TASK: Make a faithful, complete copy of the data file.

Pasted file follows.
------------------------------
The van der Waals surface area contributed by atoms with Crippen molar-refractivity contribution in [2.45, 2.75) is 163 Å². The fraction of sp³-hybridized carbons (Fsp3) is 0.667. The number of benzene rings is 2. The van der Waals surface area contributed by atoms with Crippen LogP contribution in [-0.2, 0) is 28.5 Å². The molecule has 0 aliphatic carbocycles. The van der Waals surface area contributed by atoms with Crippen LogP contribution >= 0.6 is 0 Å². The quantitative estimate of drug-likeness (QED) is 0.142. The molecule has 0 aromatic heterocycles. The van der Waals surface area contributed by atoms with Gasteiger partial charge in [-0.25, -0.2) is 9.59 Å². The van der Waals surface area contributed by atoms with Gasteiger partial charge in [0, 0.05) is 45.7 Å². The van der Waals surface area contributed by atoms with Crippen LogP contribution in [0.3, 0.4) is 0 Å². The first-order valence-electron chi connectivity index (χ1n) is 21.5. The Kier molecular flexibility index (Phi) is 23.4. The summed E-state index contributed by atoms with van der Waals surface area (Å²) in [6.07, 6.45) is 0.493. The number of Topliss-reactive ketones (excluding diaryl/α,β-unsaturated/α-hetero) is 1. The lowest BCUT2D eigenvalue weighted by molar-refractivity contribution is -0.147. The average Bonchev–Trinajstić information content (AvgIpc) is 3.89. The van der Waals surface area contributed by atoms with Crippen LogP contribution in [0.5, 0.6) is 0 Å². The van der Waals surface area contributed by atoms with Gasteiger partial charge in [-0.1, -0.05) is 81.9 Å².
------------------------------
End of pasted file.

The van der Waals surface area contributed by atoms with Crippen molar-refractivity contribution in [2.45, 2.75) is 163 Å². The fraction of sp³-hybridized carbons (Fsp3) is 0.667. The number of benzene rings is 2. The van der Waals surface area contributed by atoms with Crippen LogP contribution in [-0.2, 0) is 28.5 Å². The molecule has 0 aliphatic carbocycles. The van der Waals surface area contributed by atoms with Crippen LogP contribution >= 0.6 is 0 Å². The quantitative estimate of drug-likeness (QED) is 0.142. The molecule has 0 aromatic heterocycles. The van der Waals surface area contributed by atoms with Gasteiger partial charge in [-0.25, -0.2) is 9.59 Å². The van der Waals surface area contributed by atoms with Gasteiger partial charge in [0, 0.05) is 45.7 Å². The van der Waals surface area contributed by atoms with Crippen LogP contribution in [0.3, 0.4) is 0 Å². The first-order valence-electron chi connectivity index (χ1n) is 21.5. The Kier molecular flexibility index (Phi) is 23.4. The summed E-state index contributed by atoms with van der Waals surface area (Å²) in [6.07, 6.45) is 0.493. The number of Topliss-reactive ketones (excluding diaryl/α,β-unsaturated/α-hetero) is 1. The lowest BCUT2D eigenvalue weighted by molar-refractivity contribution is -0.147. The average Bonchev–Trinajstić information content (AvgIpc) is 3.89. The van der Waals surface area contributed by atoms with Crippen LogP contribution in [0.5, 0.6) is 0 Å². The van der Waals surface area contributed by atoms with Gasteiger partial charge in [-0.1, -0.05) is 81.9 Å².